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Orthokeratology: A New Solution

Orthokeratology: A New Solution

Myopia has a couple of different causes, the most common flavor being axial myopia. In axial myopia, the eye is physically longer than it should be. That physical difference leads to difficulty properly focusing on far-field objects, although there is a corresponding boost in a myopic person’s ability to focus on near-field objects. The end result is nearsightedness. Objects at a distance will appear fuzzy and indistinct. As anyone who ever suffered through myopia as a child can tell you, it can make reading a whiteboard at school a legitimate trial.

Corrective lenses can clear the problem up quickly, as can surgery, but both come with their own attendant problems. Corrective lenses can be difficult to keep track of, especially for younger users with glasses. Contacts are a little friendlier to active lifestyles, but they also increase the risk of serious issues such as corneal ulcers or infection.

Surgery is, well, surgery, and invasive procedures shouldn’t be undertaken lightly, especially when we’re talking about younger patients. Both procedures have a further drawback in that they don’t do much to prevent future changes in sight. Lenses will often require replacements as an individual’s vision worsens or (more rarely) improves. Surgery is even less flexible.

Ortho-k may provide a different solution. Still, the heart of orthokeratology should be familiar. The therapy relies on special, purpose-designed contact lenses to physically reshape the eye. We’ve known for a long time that eyes can reshape under contacts, but it was only recently that technology was developed that allowed us to take advantage of the phenomenon.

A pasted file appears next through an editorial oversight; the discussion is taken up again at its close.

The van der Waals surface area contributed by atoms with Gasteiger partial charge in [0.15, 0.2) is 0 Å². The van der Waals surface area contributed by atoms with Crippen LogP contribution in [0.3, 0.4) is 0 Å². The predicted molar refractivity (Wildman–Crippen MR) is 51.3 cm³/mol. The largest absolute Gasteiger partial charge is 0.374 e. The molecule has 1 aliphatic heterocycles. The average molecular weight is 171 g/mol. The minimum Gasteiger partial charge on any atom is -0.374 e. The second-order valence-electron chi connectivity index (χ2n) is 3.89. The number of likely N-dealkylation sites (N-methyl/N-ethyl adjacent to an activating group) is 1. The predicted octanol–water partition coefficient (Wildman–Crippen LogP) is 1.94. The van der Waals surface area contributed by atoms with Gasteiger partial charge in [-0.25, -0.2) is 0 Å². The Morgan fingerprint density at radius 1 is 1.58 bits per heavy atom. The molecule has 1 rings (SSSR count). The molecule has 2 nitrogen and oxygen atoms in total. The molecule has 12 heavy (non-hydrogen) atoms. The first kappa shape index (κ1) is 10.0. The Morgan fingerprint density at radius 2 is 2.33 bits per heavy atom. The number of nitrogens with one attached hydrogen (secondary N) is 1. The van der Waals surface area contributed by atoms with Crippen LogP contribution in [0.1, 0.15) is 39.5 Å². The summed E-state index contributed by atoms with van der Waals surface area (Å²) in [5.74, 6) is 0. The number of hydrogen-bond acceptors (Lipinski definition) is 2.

The lenses used work by inhibiting or encouraging the growth of cells in the eye. If the lens in in close proximity to the eye, growth is inhibited. If it’s in greater proximity to the eye, then growth is encouraged. As a result, it’s possible to use a lens as a “mold” for a growing eye. If begun early enough, ortho-k can work to reduce the characteristic lengthening seen in myopic eyes, correcting focus and hopefully restoring normal vision.

It’s a relatively simple solution, albeit one with complex technological underpinnings. And that hypothetical promise has been – to some extent – realized in practice. Several long-term studies of ortho-k determined that the treatment did indeed have an appreciable effect on eye-growth, which could in turn help mitigate the effects of myopia. Not only that, but, as many supporters of the treatment point out, it should at least theoretically operate on into adulthood. Additionally, as the lenses used in ortho-k treatment are night-wear only, they’re actually less intrusive than active-wear contacts.

Source: rebuildyourvision

Non-Surgical Vision Correction Doctor in Houston.

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